We are only looking at this chaise, said they. Your most obedieut servant, said I, skipping out of it, and pulling off my hat. We were wondering, said one of them, who, I found, was an inquisitive Traveller, what could occasion its motion. 'Twas the agitation, said I coolly, of writing a preface - I never heard, said the other, who was a simple Traveller, of a preface wrote in a Desobligeant. It would have been better, said I, in a Vis-a-vis. As an Englishman does not travel to see English

I retired to my room.

men ,

CA LA I S. I perceived that something darkened the passage more than myself, as I stepped along it to my room; it was effectually Mons. Dessein, the master of the hotel, who had just returned from vespers, and, with his hat under his arm, was most complaisantly following me, to put me in mind of my wants. I had wrote myself pretty well out of conceit with the desobligeant; and

- it

Mons. Dessein speaking of it with a shrug, as if it would no way suit ine, it immediately struck my fancy that it belonged to some innocent Traveller, who, on his return home, had left it to Mons. Dessein's honour to make the most of. Four months had elapsed since it had finished its career of Europe in the corner of Mons. Dessein's coach yard; and having sallied out from thence but a vampt-up business at the first, though it had been twice taken to pieces on Mount Cenis, it had not profited much by its adventures - but by none so little as the standing so many mouths unpitied in the corner of Mons. Dessein's coachyard. Much indeed was not to be said for it but something might and when a few words will rescue njisery out of her distress, I hate the man who can be a churl of them.

Now was I the master of this hotel, said I, laying the point of my fore-finger on Mons. Dessein's breast, I would inevitably make a point of getting rid of this unfortunate desobligeant stands swinging reproaches at you every time you pass by it.

Moit dieu! said Mons. Dessein I have no interest - except the interest, said I, which men of a certain turn of mind take, Mons. Dessein, in their own sensations I'm persuaded, to a man who feels for others as well as for himself, every rainy night, disguise it as you will, must cast a damp upon your spirits. You suffer, Mons. Dessein, as much as the machine.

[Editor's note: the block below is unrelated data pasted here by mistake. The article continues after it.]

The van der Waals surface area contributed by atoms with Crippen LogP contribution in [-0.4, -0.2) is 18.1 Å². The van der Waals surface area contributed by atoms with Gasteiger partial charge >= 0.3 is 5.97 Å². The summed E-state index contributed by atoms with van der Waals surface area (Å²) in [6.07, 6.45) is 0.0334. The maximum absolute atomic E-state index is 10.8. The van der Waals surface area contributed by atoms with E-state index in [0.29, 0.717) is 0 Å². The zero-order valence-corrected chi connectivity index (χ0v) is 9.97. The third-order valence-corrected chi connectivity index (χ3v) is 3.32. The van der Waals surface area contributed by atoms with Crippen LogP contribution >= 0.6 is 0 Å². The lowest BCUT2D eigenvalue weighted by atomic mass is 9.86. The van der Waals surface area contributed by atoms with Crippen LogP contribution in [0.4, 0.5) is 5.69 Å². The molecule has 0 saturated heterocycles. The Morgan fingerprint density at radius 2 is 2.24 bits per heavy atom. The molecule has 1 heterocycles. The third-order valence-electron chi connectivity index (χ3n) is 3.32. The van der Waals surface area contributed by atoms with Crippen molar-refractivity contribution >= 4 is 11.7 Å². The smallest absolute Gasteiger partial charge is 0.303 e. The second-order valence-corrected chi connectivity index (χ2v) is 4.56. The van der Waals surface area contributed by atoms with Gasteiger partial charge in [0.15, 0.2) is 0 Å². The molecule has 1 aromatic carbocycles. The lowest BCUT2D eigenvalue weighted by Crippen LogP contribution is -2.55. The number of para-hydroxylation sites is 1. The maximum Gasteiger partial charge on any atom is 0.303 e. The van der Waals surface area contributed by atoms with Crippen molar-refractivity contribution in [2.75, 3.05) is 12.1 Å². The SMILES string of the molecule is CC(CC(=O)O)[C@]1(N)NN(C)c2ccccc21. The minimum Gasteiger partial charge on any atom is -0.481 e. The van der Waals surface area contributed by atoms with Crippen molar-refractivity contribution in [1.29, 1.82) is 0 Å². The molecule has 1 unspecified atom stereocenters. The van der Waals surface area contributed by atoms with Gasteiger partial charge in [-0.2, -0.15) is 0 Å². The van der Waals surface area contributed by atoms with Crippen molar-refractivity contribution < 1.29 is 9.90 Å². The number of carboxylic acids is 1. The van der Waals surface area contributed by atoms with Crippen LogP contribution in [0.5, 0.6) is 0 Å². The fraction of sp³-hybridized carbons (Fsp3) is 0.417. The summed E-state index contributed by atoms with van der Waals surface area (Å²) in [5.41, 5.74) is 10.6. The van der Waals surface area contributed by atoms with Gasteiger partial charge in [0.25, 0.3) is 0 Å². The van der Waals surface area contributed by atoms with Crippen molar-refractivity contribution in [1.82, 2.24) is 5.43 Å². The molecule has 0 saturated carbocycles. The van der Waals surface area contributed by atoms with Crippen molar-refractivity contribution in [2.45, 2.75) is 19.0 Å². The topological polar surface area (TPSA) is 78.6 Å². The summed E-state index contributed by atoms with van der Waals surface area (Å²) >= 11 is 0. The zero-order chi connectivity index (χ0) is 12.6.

I have always observed, when there is as much sour as sweet in a compliment, that an Englishman is always at a loss within himself, whether to take it or let it alone: a Frenchman never is : Mons. Dessein made me a bow.

C'est bien vrai , said he -- but in this case I should only exchange one disquietude for another, and with loss; figure to yourself, my dear Sir, that in giving you a chaise which would fall to pieces before you had got half way to Paris figure to yourself how much I should suffer, in giving an ill impression of myself to a man of

honour, and lying at the mercy, as I must do, d'un hoinme d'esprit.

The dose was made up exactly after my own prescription; so I could not help taking it – and returning Mons. Dessein his bow, without more casuistry, we walked together towards his remise, to take a view of his magazine of chaises.

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IN THE STREET. CALAIS.

It must needs be a hostile kind of a world, when the buyer, (if it be bnt of a sorry postchaise) cannot go forth with the seller thereof into the street, to terminate the difference betwixt them, but he instantly falls into the same frame of mind, and views his conventionist with the same sort of eye, as if he was going along with him to Hyde. park - corner to fight a duel. For my own part, being but a poor swordsman, and no way a match for Monsieur Dessein, I felt the rotation of all the movements within me, to which the situation is incident - I looked at Mons. Dessein through and through eyed him as he walked along in profile then en face -- thought he looked like a Jew

then a Turk disliked his wig cursed him by my gods wished him at the devil.

- Ånd is all this to be lighted up in the heart, for a beggarly account of three or four louis-d'ors, which is the most I can be over-reached in? Base passion! said I, turning myself about, as a man naturally does upon a sudden reverse of sen. timent base ungentle passion! thy and is against every man, and every man's hand against thee. Heaven forbid! said she, raising her hand up to her forehead, for I had turned full in front upon the lady whom I had seen in conference with the monk she had followed us unperceived. Heaven forbid, indeed! said I, of fering her my own she had a black pair of silk gloves, open only at the thumb and two fore. fingers, so accepted it without reserve - and I led her up to the door of the remise.

Monsieur Dessein had diabled the key above fifty times before he found out he had come with